He/she, PC, Tee-hee!

Many years ago, before it became fashionable, I rewrote the general conditions for an owner to make them gender-neutral. The task wasn't really all that difficult, usually requiring only minor changes in sentences and paragraphs.

Occasionally, though, it is difficult to express an idea without referring to a given entity more than once in a sentence. In those cases, it is possible to use the proper name twice, but using a pronoun sounds better. For example, "The Contractor shall protect his backside" reads a lot better than "The Contractor shall protect the Contractor's backside." The neuter pronoun "it" is o.k. when referring to the contractor, who can easily be seen as a corporate entity, but we tend to think of the architect and the engineer as people.

Unfortunately, we don't have a good gender-neutral pronoun. We sometimes see "he/she" in print, but don't use it in speech; the closest we can come is to say "he or she," "him or her," and so on. Still, it does make sense to use gender-neutral terms when speaking of companies, or of offices or positions that are held by individuals. We continue to have difficulty with it in everyday speech, but written documents can be made gender-neutral with little effort.

Robert Rules!

The Minneapolis-St. Paul Chapter recently revised its bylaws. If you're not familiar with the process, the chapter prepares a draft of its revised bylaws, then sends it to Institute for review. Institute makes necessary corrections and returns it to the chapter. Assuming the chapter has no objections to the changes, they are incorporated into the bylaws and it is presented to the chapter for approval.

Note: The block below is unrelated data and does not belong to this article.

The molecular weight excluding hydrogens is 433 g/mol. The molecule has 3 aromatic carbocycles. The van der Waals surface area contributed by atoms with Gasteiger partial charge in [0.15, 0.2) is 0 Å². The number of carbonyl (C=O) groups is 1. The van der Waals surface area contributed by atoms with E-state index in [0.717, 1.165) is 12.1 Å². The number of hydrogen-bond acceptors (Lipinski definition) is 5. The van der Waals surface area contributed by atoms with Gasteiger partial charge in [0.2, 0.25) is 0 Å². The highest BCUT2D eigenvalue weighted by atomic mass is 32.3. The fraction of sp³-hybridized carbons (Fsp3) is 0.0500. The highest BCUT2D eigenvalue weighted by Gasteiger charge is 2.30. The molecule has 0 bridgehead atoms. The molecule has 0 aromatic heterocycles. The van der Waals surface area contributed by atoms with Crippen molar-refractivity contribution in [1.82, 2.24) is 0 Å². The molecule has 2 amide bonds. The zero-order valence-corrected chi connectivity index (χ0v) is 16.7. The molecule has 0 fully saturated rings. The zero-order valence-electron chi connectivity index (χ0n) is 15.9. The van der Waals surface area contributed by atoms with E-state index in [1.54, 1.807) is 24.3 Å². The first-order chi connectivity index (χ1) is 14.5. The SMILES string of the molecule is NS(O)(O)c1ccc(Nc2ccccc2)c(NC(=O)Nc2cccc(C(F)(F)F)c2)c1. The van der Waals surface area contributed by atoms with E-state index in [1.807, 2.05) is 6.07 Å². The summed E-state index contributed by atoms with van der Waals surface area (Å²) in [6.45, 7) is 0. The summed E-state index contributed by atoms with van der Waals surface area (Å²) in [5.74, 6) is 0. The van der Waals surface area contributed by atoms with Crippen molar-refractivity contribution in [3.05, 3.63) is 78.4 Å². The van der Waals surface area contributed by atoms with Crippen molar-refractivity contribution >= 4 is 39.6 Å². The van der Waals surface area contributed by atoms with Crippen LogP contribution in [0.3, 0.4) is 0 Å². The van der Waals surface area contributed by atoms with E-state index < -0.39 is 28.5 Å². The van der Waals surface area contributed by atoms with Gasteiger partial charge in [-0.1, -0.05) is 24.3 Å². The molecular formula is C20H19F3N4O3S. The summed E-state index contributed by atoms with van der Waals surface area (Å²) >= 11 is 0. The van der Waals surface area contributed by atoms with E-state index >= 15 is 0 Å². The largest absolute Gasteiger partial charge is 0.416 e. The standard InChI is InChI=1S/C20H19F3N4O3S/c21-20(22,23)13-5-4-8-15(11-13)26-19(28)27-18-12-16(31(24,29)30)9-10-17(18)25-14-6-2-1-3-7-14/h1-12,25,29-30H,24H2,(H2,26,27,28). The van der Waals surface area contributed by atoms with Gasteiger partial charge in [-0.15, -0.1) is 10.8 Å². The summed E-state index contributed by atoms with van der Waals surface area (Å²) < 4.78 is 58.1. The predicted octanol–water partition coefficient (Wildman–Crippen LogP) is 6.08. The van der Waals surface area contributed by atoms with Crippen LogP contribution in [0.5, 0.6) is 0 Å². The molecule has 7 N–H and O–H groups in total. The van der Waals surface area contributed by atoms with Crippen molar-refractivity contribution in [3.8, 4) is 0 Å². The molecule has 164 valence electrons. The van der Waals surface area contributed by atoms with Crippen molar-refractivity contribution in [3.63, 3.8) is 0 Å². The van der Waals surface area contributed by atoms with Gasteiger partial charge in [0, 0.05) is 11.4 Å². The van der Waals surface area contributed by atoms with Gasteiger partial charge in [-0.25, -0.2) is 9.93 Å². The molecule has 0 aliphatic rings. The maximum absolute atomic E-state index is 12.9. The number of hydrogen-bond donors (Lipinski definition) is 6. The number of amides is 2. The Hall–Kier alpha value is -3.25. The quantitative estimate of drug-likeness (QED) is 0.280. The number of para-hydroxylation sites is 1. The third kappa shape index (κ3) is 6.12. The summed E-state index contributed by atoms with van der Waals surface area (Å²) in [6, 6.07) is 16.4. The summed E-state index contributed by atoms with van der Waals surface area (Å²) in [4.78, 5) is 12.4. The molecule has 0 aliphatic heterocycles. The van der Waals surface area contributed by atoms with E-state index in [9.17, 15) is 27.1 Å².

As required, we published our new bylaws in the chapter newsletter. And then the fun began. We received a number of calls and e-mails asking a question I had already raised. "Why is it that wherever we used the term 'chair' it was changed to 'chairman'? In other words, why was our gender-neutral document changed to use gender-specific terms?"

The answer? Because Robert's Rules of Order uses the term "chairman". Excuse me? We stopped using fireman, mailman, policeman, etc., so why does Robert continue to live in the last century? It's especially strange in this case, as it was already accepted practice to refer to the office of the person who leads a meeting, e.g., "I wish to address the chair" or "the chair recognizes so-and-so."

This reminded me of a story I heard several years ago about a municipal waste control agency. An agency head decided that the word "manhole" was offensive, and directed that the term "maintenance hole" be used instead.

The result was an addition to the project manual: a paragraph stating that those things that looked like manholes were really maintenance holes. It went on to say that wherever "manhole" was used in a quotation or the title of a reference standard, it really meant maintenance hole.

2002 Sheldon Wolfe, RA, FCSI, CCS, CCCA


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